How does a chef become a farmer? Five years ago, Julius Roberts was working as a chef in Noble Rot, the Bloomsbury wine bar and restaurant famed for outstanding wine and seasonal British food. An internship with the equally highly regarded St John had already set him on the same culinary path, and galvanised a belief in the best way forward with food.
"I learned that proper seasonality and quality are the cornerstones of great cooking. If you start with incredible ingredients, your job as a cook is already done for you and making food sing on the plate is made incredibly easy. Yet while I loved the cooking and camaraderie of the restaurant world, a life as a chef was leaving me with little time and energy for much else."
"These bright-eyed, healthy looking producers would arrive first thing in the morning with beautiful deliveries of food for the restaurant, and their energy, passion and vitality is what lured me out into the countryside to follow a new way of life. I moved to Suffolk and jumped straight in by buying four Mangalitsa pigs. I fell completely in love with them... it wasn’t long before I had a flourishing vegetable garden and was overrun with a growing herd of goats, sheep and chickens."
"Sustainability has never been more important and its through how we eat that we can have the most positive impact on the planet"
Julius shared his journey of learning to farm on Instagram, where his focus on sustainability and respect for animals has earned him a big following. He is a realist about farming, and his much loved and cared-for animals are still destined for the plate.
“Food has always played a fundamental role in my life... it’s so entwined with my memory, of people I’ve met and the places I’ve travelled to. It's how my family and friends socialise, it's vital to how I feel and now plays a huge part in my connection with nature. Moving to the countryside and truly understanding where my food comes from has been not just wonderful but devastatingly eye opening. We’re all starting to hear and feel the alarm bells of nature. Sustainability has never been more important and its through how we eat that we can have the most positive impact on the planet. It all starts and ends with the provenance of our food and there are three things I live by. Quality not quantity, don’t waste a morsel and eat as seasonally as you can. My cooking is highly seasonal, as local as can be and often home grown. I love to forage, bake my own breads and preserve all sorts of things to get me through winter. My diet is predominantly vegetarian, but most importantly I strive to make sure that the meat I eat has lived a quality life in harmony with nature and had a positive impact on the environment."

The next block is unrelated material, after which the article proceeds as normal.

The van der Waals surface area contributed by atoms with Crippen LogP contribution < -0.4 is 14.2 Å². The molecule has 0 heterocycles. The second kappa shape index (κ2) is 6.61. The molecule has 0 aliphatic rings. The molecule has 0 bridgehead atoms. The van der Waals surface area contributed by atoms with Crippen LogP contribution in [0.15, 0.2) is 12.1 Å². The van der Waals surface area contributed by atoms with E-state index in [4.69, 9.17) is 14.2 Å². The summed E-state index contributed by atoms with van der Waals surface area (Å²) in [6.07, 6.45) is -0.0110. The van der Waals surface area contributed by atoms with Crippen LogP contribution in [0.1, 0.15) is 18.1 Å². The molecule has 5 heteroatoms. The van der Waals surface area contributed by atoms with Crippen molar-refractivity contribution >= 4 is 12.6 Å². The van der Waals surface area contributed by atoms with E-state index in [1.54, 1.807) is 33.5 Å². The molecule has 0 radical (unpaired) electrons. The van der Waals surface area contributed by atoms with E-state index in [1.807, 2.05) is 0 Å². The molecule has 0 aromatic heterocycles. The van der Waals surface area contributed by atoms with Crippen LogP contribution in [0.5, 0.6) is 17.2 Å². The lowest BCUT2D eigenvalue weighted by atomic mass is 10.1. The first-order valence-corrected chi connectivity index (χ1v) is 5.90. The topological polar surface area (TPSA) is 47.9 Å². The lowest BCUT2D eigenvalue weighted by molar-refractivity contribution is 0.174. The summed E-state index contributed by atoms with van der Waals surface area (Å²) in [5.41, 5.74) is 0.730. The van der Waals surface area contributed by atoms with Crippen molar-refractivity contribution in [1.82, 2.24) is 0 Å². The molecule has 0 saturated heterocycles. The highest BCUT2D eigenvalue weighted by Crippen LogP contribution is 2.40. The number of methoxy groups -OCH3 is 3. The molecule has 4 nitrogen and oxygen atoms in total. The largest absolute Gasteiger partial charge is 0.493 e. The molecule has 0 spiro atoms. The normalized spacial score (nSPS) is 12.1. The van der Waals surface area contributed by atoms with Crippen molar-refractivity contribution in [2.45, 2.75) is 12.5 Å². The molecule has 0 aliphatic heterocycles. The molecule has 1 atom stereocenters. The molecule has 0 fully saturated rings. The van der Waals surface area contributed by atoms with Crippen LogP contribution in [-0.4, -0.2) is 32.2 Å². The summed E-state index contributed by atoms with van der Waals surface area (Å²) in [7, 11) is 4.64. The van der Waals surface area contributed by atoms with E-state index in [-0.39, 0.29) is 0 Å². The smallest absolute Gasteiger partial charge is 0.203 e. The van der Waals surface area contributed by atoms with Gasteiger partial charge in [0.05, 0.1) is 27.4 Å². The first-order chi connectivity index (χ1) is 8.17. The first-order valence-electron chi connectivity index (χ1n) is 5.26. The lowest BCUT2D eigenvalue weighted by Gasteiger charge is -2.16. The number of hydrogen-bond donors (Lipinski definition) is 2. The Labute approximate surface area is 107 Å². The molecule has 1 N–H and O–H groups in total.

His infectious enthusiasm for sustainable farming, respect for animals and the land is a perfect match with our own nature-first approach to farming and we are delighted to be working with him. Head over to our Instagram account so you don't miss out, and follow Julius on @telltalefood.